The PLI scheme addresses precisely that problem with a simple solution — make in India and we will compensate your “loss” incurred by not importing from China. And by giving clear milestone targets and an exit window (hopefully, the scheme will not get evergreened on some pretext or the other as has happened in the past), it provides a clear playing field for domestic manufacturers willing to pick up the gauntlet.

Unfortunately, this cannot be a universal solution across all the sectors of manufactured imports. The government simply does not have enough money.

So does that mean that India will be perennially linked to Chinese imports? Not necessarily. The Department for Promotion of Industry and Internal Trade has drawn up a list of over 1,000 low value and low technology items that India need not import from China.

But such a list is pretty much pointless as long as the Indian consumer, aided and abetted by an importer-distributor-retailer network that feeds it, is hooked on to cheap Chinese imports. In 2018-19, for instance, India, despite being one of the world’s largest producers of plastic, imported over ₹19,000 crore worth of plastic goods from China, up to and including cheap tiffin boxes and replicas of Indian gods and goddesses.

Those who have been doing business with China say that while Chinese firms typically use “shock and awe” tactics — offering prices lower by 20-30 per cent to start with — the real difference in costs alone works out, in most cases, to not more than 8 per cent.

This is an easily bridgeable gap. Unfortunately, India Inc has so far (other than making patriotic noises) expected the government to bridge this entire gap. That is neither practical nor feasible. The only way this can work is if everybody chips in with a contribution to the larger cause.

All must chip in

The government can kick things off with a 2 per cent contribution. This can come either directly by way of a tax rebate, or indirectly through a combination of incentives, subsidy and tax rationalisation.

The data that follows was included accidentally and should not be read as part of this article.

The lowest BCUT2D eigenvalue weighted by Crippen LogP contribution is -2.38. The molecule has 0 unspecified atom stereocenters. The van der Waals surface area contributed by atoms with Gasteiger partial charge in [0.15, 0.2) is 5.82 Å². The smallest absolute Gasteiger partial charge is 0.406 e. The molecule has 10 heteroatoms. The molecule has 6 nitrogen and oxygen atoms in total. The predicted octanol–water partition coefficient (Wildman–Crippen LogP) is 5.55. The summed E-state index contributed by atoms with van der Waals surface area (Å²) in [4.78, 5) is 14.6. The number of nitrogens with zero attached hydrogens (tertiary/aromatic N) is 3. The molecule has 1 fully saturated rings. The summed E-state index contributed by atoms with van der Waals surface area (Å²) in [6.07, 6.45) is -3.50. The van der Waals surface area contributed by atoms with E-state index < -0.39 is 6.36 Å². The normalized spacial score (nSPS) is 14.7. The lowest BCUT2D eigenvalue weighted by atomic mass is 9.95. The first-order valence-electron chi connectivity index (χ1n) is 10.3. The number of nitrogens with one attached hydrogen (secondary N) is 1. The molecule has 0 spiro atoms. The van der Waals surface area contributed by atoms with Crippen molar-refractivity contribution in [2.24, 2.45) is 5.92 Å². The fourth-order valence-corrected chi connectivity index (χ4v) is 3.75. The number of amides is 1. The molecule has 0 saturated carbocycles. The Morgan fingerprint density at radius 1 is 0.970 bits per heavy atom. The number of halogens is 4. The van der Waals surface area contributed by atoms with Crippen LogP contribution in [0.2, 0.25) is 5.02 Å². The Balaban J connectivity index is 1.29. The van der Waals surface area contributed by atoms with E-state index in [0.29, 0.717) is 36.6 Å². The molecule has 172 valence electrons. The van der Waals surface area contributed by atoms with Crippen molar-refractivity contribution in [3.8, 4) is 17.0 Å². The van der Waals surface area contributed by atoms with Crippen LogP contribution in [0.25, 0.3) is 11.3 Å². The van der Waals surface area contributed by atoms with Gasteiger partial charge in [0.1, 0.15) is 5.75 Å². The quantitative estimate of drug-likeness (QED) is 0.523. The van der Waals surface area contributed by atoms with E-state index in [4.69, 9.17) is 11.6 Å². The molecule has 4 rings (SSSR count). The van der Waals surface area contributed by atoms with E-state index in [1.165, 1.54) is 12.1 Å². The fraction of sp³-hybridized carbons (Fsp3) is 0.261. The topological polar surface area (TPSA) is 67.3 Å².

The manufacturing sector will have to cough up too. It must be prepared to take a 2-3 per cent hit on its real margins. This means that it absorbs the higher cost of localisation of its inputs and does not — as it has been wont to so far — pass it on to the end-consumer and then howl about cheaper Chinese imports. This is actually an investment as far as manufacturing is concerned, since this is creating a stable, large and growing market in the long term, and one which is in its own backyard.

Another 1 per cent has to come from the intermediary sector — like logistics — and the retail/distribution sector. One per cent may not sound like much, but when you are competing with a giant like China, the margins are very thin. But one per cent for country is not a big ask.

And finally, the balance of 1-odd per cent will have to be paid by us, the consumers. If you think this is too small an ask, think again — as any online retailer or airline can tell you, a price difference of a few rupees is enough to shift consumer “loyalties”. But yes, we can, and should pay a bit more.

Yes, we can defeat the dragon. But that victory will come at a price. A price all of us will have to pay.

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Published on July 08, 2020